AJC article about UGA athletes and their troubles with the law

 

Defensive End Michael Lemon was dismissed from the Bulldogs last week after being charged with felony battery by the ACC Police.

Defensive End Michael Lemon was dismissed from the Bulldogs last week after being charged with felony battery by the ACC Police.

 

Athens — After Michael Lemon’s dismissal from Georgia’s football team on Sunday, the Bulldogs can only hope that their trouble-filled offseason has finally bottomed out.

Lemon, a sophomore defensive end from Lizella, was kicked off the team by coach Mark Richt 11 days after being charged with the felony crime of aggravated battery.

Lemon was the seventh Georgia football player to be arrested in the first seven months of this year. As senior fullback Brannan Southerland said recently, “the season can’t get here fast enough.”

Nevertheless, leaders of the two police departments in Athens say they don’t believe there is a behavior problem with the Georgia football team.  “From my perspective, Mark Richt does a very good job with discipline and so does [men’s basketball coach] Dennis Felton,”  UGA Police Chief Jimmy Williamson said. “They have very structured programs and they talk to their players regularly about the consequences of their actions. They’ve been great whenever I’ve had to call to them about a situation.

“The bottom line is 18-, 19-, 20-year-olds don’t always make the best decisions. The only difference in an athlete and a regular student is a regular student doesn’t get his name in the paper when he messes up.”

Statistics paint an incomplete picture.

There are 85 scholarship players on Georgia’s football team. The seven players arrested constitute 8.2 percent of the group.

According to UGA police records, its officers made 485 arrests of students for criminal offenses in 2007, or 1.4 percent of the total enrollment. That does not include 76 arrests made by detectives, which can’t be broken down between students and non-students. Nor does it include traffic offenses (DUIs are considered criminal offenses).

It also doesn’t include any students arrested by Athens-Clarke County police. Police department spokesperson Hilda Sorrow said “it would be logical to think” local police arrest far more students than UGA police because of all the restaurants and bars downtown that the students frequent.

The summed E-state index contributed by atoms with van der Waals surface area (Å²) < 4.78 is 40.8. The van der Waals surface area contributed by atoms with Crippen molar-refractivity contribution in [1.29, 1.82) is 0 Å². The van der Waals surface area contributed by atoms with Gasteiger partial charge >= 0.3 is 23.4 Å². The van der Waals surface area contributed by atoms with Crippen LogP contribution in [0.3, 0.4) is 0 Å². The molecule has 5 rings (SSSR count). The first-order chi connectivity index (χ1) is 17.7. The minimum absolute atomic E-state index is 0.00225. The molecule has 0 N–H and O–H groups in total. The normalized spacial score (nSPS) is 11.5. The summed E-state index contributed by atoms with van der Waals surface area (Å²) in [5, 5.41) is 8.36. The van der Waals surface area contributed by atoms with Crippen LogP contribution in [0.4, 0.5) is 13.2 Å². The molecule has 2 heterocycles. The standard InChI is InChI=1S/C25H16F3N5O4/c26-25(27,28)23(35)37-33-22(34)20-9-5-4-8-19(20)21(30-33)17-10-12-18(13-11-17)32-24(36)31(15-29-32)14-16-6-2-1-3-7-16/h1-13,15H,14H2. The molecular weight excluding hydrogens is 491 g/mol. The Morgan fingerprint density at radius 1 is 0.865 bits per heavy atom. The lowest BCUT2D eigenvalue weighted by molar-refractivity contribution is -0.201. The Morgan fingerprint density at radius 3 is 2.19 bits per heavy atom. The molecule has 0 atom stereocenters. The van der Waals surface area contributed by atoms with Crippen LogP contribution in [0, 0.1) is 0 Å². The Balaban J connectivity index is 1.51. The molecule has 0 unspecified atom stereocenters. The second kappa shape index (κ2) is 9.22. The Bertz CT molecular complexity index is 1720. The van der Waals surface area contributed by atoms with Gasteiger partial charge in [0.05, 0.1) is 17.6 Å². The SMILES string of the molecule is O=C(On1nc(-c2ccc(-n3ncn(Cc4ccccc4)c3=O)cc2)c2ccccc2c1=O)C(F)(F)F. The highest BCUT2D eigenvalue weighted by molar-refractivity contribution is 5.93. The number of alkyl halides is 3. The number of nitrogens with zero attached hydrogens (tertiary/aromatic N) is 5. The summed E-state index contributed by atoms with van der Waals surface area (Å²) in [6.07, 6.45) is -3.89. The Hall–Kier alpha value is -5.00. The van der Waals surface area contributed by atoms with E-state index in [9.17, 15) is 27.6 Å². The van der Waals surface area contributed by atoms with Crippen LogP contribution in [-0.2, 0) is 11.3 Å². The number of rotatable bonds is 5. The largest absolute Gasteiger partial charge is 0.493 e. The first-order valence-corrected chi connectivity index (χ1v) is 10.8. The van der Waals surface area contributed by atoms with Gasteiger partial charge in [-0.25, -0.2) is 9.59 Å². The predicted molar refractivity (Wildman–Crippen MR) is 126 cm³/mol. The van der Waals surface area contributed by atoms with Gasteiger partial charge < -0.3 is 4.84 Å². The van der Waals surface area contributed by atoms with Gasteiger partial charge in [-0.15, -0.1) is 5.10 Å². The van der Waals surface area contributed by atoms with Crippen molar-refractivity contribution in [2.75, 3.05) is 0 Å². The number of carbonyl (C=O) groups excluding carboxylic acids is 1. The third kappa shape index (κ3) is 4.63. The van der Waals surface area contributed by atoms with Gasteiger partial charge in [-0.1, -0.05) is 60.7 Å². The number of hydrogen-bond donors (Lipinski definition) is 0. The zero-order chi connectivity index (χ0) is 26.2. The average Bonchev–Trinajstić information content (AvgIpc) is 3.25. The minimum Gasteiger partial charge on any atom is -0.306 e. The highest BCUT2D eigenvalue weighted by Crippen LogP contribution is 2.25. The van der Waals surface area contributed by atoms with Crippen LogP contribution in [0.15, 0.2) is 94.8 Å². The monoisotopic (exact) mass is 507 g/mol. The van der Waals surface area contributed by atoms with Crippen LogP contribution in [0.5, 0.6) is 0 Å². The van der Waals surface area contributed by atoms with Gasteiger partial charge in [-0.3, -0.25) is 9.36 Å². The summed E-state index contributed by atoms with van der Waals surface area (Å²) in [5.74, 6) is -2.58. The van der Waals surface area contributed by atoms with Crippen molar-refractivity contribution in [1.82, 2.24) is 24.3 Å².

“I don’t think it’s a problem with the athletic program or the football team,” said Athens-Clarke County Chief of Police Joseph Lumpkin.

“A few individuals made poor decisions and ended up in arrest situations. They’re essentially 18- to 22-year olds that live in a fish bowl as athletes. … We don’t like our young people to make poor decisions whether they’re athletes, students or non-students. But that period of life is an adventuresome one and sometimes it just gets out of hand. Hopefully they’ll learn from it.”

Jarrod Chin, a senior manager at the Center for Sport in Society at Northeastern University, concurs.

“Athletes are under a much more intense microscope than the average student or college coed on campus,” said Chin, who directs the center’s programs for violence prevention and diversity. “You hear much more about a football player getting into a fight than you are a biology major even though they both get into trouble for the same thing. Because we hear about football players in the news, we make assumptions about it. But statistically, there’s no difference in a student-athlete or a football player or a basketball player and a normal student. It’s just a reflection of society.”